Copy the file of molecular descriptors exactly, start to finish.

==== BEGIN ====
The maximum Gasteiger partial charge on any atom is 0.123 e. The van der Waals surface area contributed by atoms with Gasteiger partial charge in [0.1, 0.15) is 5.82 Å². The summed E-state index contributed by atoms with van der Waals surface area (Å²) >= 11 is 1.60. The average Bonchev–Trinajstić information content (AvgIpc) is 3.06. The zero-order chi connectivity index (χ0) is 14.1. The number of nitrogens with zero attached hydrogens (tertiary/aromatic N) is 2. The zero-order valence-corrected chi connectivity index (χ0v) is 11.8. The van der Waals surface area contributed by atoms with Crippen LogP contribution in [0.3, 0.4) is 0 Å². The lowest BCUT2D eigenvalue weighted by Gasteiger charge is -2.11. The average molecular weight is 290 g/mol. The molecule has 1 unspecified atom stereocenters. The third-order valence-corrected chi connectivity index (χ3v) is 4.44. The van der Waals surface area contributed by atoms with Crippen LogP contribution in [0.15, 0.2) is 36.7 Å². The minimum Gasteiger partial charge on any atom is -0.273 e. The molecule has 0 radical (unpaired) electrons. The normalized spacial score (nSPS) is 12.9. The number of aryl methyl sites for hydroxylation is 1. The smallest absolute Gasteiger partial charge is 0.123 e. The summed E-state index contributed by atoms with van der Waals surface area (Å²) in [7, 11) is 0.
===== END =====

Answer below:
The maximum Gasteiger partial charge on any atom is 0.123 e. The van der Waals surface area contributed by atoms with Gasteiger partial charge in [0.1, 0.15) is 5.82 Å². The summed E-state index contributed by atoms with van der Waals surface area (Å²) >= 11 is 1.60. The average Bonchev–Trinajstić information content (AvgIpc) is 3.06. The zero-order chi connectivity index (χ0) is 14.1. The number of nitrogens with zero attached hydrogens (tertiary/aromatic N) is 2. The zero-order valence-corrected chi connectivity index (χ0v) is 11.8. The van der Waals surface area contributed by atoms with Crippen LogP contribution in [0.3, 0.4) is 0 Å². The lowest BCUT2D eigenvalue weighted by Gasteiger charge is -2.11. The average molecular weight is 290 g/mol. The molecule has 1 unspecified atom stereocenters. The third-order valence-corrected chi connectivity index (χ3v) is 4.44. The van der Waals surface area contributed by atoms with Crippen LogP contribution in [0.15, 0.2) is 36.7 Å². The minimum Gasteiger partial charge on any atom is -0.273 e. The molecule has 0 radical (unpaired) electrons. The normalized spacial score (nSPS) is 12.9. The number of aryl methyl sites for hydroxylation is 1. The smallest absolute Gasteiger partial charge is 0.123 e. The summed E-state index contributed by atoms with van der Waals surface area (Å²) in [7, 11) is 0.